THE KILLING OF A NSCDC OFFICER

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The killers must be brought to justice

The recent brutal killing of a Nigeria Security and Civil Defence Corps (NSCDC) operative in Nyanya, Federal Capital Territory (FCT) in the presence of his wife and children was the height of recklessness. It is appalling that policemen who have the responsibility of protecting lives and maintain law and order could take laws into their hands by gruesomely killing a fellow security agent over what ordinarily is a civil offence. From shooting drivers over refusal to pay some token bribes on the road to killing innocent citizens for wearing dreadlocks, law enforcement agents, especially men and officers of the police, are increasingly becoming a menace on the roads. But the bigger challenge is the rate at which they now kill one another.

Mr Jumbo Ogar, an assistant civil defence superintendent was said to be taking his children to school when two police officers accosted him and accused him of violating traffic regulations. The development resulted in fracas in which the two policemen started to beat Jumbo, dragging him on the floor until he eventually died at their station. What worries is that it is not an isolated incident. Ogar’s death and the circumstances under which it happened is not only common, it underscores the level of barbarism among most of those who carry guns on behalf of the state.

In the past, security agents, irrespective of the outfits they belonged to, usually had a mutual sense of camaraderie for one another. They accorded one another preferential treatment in recognition of the onerous task of providing security which they jointly shared in various capacities. But the reverse is now the case as officers of the law turn their guns against one another most often over trivial matters. Last May, policemen attached to the Rumukpakani Police Station in the Obio/Akpor Local Government Area of Rivers State reportedly shot dead a soldier, who was in mufti, claiming he was an armed robber. The deceased soldier was said to be coming out of a hotel with a pistol when he was accosted by a team of policemen and one of them pulled the trigger, killing him instantly despite identifying himself. The situation later went out of hand when the colleagues of the slain soldier stormed the Rumukpakani Police Station on a revenge mission, forcing the policemen to flee the station for fear of reprisal.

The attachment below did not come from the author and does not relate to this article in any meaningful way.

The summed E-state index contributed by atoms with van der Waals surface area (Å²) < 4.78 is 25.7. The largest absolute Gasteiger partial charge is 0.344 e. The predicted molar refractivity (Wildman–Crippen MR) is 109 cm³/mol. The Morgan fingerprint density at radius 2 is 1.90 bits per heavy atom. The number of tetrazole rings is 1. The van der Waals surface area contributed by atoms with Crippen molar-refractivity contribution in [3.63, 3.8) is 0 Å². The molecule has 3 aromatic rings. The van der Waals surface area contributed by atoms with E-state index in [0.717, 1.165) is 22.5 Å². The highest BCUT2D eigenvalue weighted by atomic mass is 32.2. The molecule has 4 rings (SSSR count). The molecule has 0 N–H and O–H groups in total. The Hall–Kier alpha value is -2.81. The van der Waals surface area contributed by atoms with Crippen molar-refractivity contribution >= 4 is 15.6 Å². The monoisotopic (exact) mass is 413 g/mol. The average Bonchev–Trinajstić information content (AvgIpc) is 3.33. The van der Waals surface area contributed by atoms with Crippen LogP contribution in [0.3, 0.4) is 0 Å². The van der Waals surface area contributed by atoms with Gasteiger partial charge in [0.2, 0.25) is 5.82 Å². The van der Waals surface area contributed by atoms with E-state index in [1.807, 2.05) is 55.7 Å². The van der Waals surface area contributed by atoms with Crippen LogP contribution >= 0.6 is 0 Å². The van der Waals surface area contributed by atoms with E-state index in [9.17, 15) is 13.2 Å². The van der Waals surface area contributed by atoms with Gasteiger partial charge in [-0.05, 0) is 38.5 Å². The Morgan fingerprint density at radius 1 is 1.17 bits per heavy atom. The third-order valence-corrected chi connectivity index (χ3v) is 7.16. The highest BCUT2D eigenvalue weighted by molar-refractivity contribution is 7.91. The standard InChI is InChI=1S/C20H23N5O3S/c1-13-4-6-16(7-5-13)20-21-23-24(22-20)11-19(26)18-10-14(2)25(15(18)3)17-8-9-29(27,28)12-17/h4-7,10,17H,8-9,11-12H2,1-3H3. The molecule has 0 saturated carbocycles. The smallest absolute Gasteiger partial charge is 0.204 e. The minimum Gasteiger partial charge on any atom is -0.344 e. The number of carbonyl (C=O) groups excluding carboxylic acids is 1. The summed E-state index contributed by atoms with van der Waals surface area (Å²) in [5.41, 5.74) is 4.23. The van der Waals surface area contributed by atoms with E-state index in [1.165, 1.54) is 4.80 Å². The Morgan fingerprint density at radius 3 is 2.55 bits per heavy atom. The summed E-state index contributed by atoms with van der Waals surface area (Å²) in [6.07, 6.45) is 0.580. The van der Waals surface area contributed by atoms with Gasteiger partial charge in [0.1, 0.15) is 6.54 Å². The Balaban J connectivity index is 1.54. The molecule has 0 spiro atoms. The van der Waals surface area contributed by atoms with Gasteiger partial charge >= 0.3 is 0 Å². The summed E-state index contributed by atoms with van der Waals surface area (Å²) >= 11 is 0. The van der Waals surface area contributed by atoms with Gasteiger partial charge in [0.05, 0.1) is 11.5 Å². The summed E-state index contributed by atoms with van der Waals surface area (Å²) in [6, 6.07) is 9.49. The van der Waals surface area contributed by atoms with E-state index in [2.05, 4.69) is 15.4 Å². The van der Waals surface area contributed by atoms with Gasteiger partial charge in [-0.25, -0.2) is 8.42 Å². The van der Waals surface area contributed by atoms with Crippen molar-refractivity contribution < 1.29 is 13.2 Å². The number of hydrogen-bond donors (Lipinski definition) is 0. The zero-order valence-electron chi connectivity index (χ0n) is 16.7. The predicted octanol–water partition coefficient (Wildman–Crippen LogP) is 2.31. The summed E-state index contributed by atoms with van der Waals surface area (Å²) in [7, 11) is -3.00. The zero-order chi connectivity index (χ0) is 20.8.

With regard to Mr. Ogar, that two policemen would hack down a fellow security operative in the presence of his wife and children only shows the level of degeneration in the force. While it was cheery that the FCT Police Commissioner, Bala Ciroma, paid a condolence visit to NSCDC, with a disclosure that the killers had been arrested and detained, we nevertheless demand a proper investigation that will lead to trial. It is not enough to merely detain the two men; they must immediately be charged to court to face the full wrath of the law. The trial should also be open as that is the only way such frequent, mindless and reckless brutality by security agents particularly the policemen can be put under control.

Meanwhile, we reject the reaction of FCT Commandant of the NSCDC, Solomon Iyamu, that the killing of Ogar should be accepted as “an act of God”. This is an unprofessional and clearly irresponsible comment from a man who ought to champion the course of justice for both the dead and his traumatised family. While we do not advocate reprisals or any form of hostilities between the two sister agencies over the matter, we insist that the law must take its course and perpetrators must face the music. This is not ‘an act of God’. It is a case of man’s inhumanity to man. And those responsible must pay the price.